Tesla, as usual, is very generous in giving us a lot to talk about, especially when it comes to his Level 2 known driver assistance system, confusingly, like Autopilot and / or total autonomous driving (FSD). Yesterday there was an accident of a Tesla on autopilot that hit a police car, and now a video of a largely autopilot assisted unit through Oakland it’s hanging around, drawing a lot of attention due to the often confusing and / or just plain bad decisions the car makes. Interestingly though, it is the bad of the system performance that can help people to use it safely.
All of this comes immediately after a letter from the National Transportation Safety Board (NTSB) to the US Department of Transportation (USDOT) regarding the “advance notice of proposed rulemaking” (ANPRM) from the National Highway Traffic Safety Administration (NHTSA), where the NTSB is effectively saying what the heck (WTF) we should be doing regarding vehicle (AV) testing on public roads.
From that letter:
Because the NHTSA has no requirements, manufacturers can operate and test vehicles virtually anywhere, even if the location exceeds the limitations of the AV control system. For example, Tesla recently released a beta version of its Level 2 autopilot system, described as fully self-driving. By launching the system, Tesla is testing highly automated AV technology on public roads but with limited monitoring or reporting requirements.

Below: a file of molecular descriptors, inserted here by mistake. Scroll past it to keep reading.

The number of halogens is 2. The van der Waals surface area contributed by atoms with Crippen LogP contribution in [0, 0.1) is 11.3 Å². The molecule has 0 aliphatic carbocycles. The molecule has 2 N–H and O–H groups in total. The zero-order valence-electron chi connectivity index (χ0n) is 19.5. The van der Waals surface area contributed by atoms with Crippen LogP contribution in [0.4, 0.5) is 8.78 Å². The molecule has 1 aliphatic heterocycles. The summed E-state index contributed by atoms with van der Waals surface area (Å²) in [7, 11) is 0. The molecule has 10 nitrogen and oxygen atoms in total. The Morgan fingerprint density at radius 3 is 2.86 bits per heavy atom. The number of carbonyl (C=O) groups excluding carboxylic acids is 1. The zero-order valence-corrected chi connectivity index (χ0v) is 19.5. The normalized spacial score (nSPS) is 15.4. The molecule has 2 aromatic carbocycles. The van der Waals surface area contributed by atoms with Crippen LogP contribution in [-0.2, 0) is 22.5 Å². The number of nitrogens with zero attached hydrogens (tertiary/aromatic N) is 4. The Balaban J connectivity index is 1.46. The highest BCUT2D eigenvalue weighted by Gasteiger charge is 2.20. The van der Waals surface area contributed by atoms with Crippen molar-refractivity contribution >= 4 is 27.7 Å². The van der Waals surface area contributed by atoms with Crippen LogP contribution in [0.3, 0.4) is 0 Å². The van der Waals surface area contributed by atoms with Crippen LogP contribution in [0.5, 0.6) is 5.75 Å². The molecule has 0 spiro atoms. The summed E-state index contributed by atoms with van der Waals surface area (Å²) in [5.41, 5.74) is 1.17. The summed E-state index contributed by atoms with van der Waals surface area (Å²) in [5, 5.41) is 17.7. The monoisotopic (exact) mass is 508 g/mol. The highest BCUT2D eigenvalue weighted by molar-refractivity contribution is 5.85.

Although Tesla includes a disclaimer that says “currently enabled features require active driver supervision and do not make the vehicle autonomous,” NHTSA’s hands-off approach to AV testing supervision poses a potential risk. for drivers and other road users.
At this point, the NTSB / NHTSA / USDOT letter does not propose any solutions, it just mentions something we’ve been seeing for years: Tesla and other companies are beta testing autonomous car software on public roads, surrounded by other drivers and pedestrians. They have not consented to being a part of any test and, in this beta software test, the crashes have the potential to be literal.
All of this provides good context for the video of the autopilot in Oakland, the highlights of which can be seen in this tweet.
… and the full 13 and a half minute video can be viewed here:
There is so much in this video that is worth watching, if you are interested in Tesla’s FSD / Autopilot system. This video uses what I think is the latest version of FSD beta, version 8.2, of which there are many other driving videos available online.
There is no doubt that the system is technologically impressive; Doing all of this is a colossal achievement, and Tesla engineers should be proud.